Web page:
This week’s guest post is from Jim Jacobson, Grockit.com’s expert on the Verbal section of the GMAT. Check out their site if you are planning to take the GMAT, LSAT, or GRE exams.

Jim Writes:

One question I hear often is “what sources should I use?” The answer isn’t entirely straightforward — as always, exact tactics can vary as much as GMAT students can vary — but the Official Guide to the test should be at the heart of every single study plan, especially for GMAT aspirants whose native language is not English. What does the OG do for you?

It provides authentic test questions. The GMAT is not published after the fact the way the LSAT is; all makers of prep materials must model their questions after the ones published in the Official Guide. This means that only the OG has real, recent questions, and any other test prep source risks coming up with something the GMAT itself wouldn’t do, even on the same test topic.

The quantitative overview is comprehensive. The section that lays out what topics they want you to know is quite extensive; if you are wondering what math you will need to know/review/learn the first time to get a top score, that section gives it to you.

The verbal questions and their explanations are a priceless guide. This is the part that is useful for everyone, but particularly useful to non-native English speakers. The GMAT’s idea of English deviates a bit from standard written English, in that some things that are grammatically correct are still considered wrong on the test for stylistic reasons. The ONLY way to get a good feel for GMAT English is by careful study of the Official Guide.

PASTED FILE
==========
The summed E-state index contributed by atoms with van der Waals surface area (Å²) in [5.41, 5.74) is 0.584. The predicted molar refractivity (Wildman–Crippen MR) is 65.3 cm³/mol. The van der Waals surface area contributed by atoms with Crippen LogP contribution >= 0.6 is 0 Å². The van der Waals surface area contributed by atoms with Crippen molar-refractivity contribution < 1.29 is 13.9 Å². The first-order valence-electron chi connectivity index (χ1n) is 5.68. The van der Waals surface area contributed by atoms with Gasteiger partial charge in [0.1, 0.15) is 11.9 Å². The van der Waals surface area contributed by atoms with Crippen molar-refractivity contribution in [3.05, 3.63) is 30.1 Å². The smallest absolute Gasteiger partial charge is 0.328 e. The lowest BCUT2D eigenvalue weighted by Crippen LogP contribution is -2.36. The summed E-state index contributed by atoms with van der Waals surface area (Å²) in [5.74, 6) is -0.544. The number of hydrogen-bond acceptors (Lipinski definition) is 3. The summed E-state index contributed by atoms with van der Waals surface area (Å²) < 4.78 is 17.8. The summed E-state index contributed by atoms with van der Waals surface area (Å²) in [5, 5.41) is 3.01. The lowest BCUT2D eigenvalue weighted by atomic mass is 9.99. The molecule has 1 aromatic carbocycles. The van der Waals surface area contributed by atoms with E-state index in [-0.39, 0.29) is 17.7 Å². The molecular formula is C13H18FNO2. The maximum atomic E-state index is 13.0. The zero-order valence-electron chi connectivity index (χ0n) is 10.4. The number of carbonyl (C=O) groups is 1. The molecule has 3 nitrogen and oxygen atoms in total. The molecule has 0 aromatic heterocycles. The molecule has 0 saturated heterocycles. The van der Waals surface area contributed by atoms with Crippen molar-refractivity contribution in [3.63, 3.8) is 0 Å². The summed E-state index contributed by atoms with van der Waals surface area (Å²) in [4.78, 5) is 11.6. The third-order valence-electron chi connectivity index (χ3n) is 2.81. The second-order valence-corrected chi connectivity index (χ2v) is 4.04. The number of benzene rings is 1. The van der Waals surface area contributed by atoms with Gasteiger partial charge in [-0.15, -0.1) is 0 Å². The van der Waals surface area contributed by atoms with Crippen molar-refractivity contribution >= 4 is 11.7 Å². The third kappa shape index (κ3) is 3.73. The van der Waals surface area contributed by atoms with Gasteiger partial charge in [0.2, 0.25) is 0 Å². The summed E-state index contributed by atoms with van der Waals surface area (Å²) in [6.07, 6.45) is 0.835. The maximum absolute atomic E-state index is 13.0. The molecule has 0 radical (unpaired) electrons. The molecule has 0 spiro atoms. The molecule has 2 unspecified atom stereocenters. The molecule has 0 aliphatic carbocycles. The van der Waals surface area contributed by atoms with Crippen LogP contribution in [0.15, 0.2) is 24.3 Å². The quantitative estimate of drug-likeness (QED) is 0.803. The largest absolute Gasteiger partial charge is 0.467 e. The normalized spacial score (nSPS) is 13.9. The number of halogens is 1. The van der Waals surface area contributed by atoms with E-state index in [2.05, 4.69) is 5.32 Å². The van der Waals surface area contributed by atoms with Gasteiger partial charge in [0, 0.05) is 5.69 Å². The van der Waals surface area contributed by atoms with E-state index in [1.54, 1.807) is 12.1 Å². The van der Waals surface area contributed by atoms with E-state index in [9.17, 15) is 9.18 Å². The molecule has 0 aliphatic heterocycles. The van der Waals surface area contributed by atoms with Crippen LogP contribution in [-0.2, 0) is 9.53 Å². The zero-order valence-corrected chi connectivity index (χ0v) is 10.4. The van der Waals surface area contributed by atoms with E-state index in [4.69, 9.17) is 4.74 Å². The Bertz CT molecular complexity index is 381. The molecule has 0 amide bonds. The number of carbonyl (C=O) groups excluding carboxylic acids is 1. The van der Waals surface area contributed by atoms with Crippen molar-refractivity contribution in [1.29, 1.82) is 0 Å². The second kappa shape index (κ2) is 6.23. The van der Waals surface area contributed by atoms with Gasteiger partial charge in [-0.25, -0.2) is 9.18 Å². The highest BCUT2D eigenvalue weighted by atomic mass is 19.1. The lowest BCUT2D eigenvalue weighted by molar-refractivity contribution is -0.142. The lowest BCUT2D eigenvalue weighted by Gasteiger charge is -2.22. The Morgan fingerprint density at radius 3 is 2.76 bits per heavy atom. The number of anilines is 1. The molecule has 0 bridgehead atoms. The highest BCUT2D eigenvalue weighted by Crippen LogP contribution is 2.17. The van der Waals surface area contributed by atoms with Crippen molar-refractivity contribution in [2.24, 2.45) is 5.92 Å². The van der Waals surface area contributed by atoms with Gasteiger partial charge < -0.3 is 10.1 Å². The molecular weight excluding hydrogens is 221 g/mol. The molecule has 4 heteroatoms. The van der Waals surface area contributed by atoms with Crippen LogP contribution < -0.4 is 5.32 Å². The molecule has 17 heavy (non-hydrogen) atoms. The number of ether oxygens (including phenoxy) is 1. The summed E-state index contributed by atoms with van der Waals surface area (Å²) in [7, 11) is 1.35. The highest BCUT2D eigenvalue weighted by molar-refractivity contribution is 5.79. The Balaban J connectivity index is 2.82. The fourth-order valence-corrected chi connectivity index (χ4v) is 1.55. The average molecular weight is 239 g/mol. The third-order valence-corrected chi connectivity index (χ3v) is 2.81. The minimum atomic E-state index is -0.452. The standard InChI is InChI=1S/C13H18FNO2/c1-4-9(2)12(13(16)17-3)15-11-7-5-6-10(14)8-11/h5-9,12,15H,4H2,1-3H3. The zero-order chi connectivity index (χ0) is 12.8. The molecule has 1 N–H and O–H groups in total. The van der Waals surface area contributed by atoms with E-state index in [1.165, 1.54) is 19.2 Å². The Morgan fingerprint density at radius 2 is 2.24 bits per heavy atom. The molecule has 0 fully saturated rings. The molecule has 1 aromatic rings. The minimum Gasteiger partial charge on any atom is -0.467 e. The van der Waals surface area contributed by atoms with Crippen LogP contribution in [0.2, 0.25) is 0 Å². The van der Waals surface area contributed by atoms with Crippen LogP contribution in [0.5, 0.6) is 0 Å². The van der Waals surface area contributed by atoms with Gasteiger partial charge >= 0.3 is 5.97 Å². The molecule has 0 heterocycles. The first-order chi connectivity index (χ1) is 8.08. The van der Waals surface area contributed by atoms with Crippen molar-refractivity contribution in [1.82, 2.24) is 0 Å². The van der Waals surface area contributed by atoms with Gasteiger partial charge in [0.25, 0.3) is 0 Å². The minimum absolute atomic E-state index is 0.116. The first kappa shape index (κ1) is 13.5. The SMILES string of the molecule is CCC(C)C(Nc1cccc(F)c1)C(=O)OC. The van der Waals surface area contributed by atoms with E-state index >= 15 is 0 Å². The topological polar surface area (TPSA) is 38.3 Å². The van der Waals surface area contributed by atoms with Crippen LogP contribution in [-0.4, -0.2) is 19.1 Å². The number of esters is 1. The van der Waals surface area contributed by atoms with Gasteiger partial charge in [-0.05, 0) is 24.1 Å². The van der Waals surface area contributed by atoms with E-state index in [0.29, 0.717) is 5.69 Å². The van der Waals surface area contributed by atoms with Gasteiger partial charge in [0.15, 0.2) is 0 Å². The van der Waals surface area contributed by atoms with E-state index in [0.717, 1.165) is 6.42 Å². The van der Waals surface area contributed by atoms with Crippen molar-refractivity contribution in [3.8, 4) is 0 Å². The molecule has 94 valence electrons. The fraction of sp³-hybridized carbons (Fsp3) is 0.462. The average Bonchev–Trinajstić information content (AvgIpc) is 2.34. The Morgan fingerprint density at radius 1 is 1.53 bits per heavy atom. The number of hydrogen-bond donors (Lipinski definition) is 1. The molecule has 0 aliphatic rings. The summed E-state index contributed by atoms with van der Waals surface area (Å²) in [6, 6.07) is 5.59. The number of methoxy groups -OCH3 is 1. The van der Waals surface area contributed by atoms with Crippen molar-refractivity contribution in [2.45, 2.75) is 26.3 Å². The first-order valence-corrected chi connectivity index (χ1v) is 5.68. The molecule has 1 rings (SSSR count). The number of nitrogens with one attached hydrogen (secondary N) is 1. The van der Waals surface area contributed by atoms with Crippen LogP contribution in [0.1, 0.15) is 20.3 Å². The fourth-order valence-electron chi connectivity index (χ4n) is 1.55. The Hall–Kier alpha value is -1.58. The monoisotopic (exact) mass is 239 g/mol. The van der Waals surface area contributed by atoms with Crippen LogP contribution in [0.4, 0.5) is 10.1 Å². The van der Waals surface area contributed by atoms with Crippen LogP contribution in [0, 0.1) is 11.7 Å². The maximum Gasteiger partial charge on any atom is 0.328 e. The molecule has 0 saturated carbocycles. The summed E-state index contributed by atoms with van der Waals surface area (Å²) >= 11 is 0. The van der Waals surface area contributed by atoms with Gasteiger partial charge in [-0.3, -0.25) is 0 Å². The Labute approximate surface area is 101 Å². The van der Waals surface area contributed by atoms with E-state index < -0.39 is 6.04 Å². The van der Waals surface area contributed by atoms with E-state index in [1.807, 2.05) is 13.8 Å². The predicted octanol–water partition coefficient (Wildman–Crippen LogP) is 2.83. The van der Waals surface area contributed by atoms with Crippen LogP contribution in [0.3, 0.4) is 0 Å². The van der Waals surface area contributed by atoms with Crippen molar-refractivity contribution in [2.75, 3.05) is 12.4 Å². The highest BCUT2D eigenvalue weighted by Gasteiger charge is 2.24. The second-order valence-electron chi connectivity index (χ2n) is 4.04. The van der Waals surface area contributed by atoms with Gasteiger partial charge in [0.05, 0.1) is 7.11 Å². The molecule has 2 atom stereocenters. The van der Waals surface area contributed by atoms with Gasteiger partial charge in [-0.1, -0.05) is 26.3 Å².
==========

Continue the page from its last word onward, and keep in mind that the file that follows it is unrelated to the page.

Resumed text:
It provides a basis for comparison with other test prep materials. If you use GMAT materials from any other source, you run the risk of inaccuracies (and occasionally outright incorrect information). Familiarity with the OG will enable you to better evaluate other sources, and settle disputes for yourself when sources contradict each other.

The Official Guide isn’t without any drawbacks, however:

If you have a substantial study program, you will run out of questions. The number of questions is finite, as is the number of official CATs. This leads many people to other sources. The Official Guide should still be your basis, however.

The quantitative questions do not test all the topics covered in the overview. If you struggle with Interest questions, for example, or Permutation/Combination, there are not many questions of those types in the OG. If those trouble you, you’ll need to get more practice elsewhere.

The verbal questions cannot possibly adequately test all verbal idioms. This is just a fact of human language. If idioms are a problem for you, begin a program of reading perhaps even before you start doing practice questions.

The OG is by its very nature retrospective. Because it is entirely based on previous test questions, you will not be prepared for questions that are “new.” While new question forms are tested in advance as experimental questions, they do not show up in the OG. This is perhaps the best argument in favor of supplementing with other test prep sources, not just in spite of their potential to deviate from the OG norm, but because of it! If you’re forced to see an old idiom or formula in a new way, it can help keep you flexible. Too much emphasis on simply recognizing OG patterns on the real GMAT can hurt you.